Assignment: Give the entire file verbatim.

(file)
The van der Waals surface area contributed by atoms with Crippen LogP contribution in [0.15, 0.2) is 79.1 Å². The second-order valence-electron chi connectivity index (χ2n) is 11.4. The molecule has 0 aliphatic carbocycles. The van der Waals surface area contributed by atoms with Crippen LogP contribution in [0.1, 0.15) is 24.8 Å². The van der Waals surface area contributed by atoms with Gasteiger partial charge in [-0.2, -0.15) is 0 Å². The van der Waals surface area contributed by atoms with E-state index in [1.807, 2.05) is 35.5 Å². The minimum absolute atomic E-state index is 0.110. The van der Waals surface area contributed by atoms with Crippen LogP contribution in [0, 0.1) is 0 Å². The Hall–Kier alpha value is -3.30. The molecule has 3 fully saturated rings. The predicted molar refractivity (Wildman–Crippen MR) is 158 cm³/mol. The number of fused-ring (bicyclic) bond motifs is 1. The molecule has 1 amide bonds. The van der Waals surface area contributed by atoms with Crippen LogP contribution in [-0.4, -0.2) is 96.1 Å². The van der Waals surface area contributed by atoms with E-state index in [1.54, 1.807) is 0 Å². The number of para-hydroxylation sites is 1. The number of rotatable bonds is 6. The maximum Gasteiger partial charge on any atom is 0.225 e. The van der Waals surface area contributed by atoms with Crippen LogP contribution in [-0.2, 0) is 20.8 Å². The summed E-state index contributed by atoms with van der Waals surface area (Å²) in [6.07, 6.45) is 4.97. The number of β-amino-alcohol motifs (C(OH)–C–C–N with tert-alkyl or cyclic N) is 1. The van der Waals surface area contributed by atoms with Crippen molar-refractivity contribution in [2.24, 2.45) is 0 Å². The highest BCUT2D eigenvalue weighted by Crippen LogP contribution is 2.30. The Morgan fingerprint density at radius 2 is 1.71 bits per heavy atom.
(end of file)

The van der Waals surface area contributed by atoms with Crippen LogP contribution in [0.15, 0.2) is 79.1 Å². The second-order valence-electron chi connectivity index (χ2n) is 11.4. The molecule has 0 aliphatic carbocycles. The van der Waals surface area contributed by atoms with Crippen LogP contribution in [0.1, 0.15) is 24.8 Å². The van der Waals surface area contributed by atoms with Gasteiger partial charge in [-0.2, -0.15) is 0 Å². The van der Waals surface area contributed by atoms with E-state index in [1.807, 2.05) is 35.5 Å². The minimum absolute atomic E-state index is 0.110. The van der Waals surface area contributed by atoms with Crippen LogP contribution in [0, 0.1) is 0 Å². The Hall–Kier alpha value is -3.30. The molecule has 3 fully saturated rings. The predicted molar refractivity (Wildman–Crippen MR) is 158 cm³/mol. The number of fused-ring (bicyclic) bond motifs is 1. The molecule has 1 amide bonds. The van der Waals surface area contributed by atoms with Crippen LogP contribution in [-0.4, -0.2) is 96.1 Å². The van der Waals surface area contributed by atoms with E-state index in [1.54, 1.807) is 0 Å². The number of para-hydroxylation sites is 1. The number of rotatable bonds is 6. The maximum Gasteiger partial charge on any atom is 0.225 e. The van der Waals surface area contributed by atoms with Crippen LogP contribution in [-0.2, 0) is 20.8 Å². The summed E-state index contributed by atoms with van der Waals surface area (Å²) in [6.07, 6.45) is 4.97. The number of β-amino-alcohol motifs (C(OH)–C–C–N with tert-alkyl or cyclic N) is 1. The van der Waals surface area contributed by atoms with Crippen molar-refractivity contribution in [2.24, 2.45) is 0 Å². The highest BCUT2D eigenvalue weighted by Crippen LogP contribution is 2.30. The Morgan fingerprint density at radius 2 is 1.71 bits per heavy atom.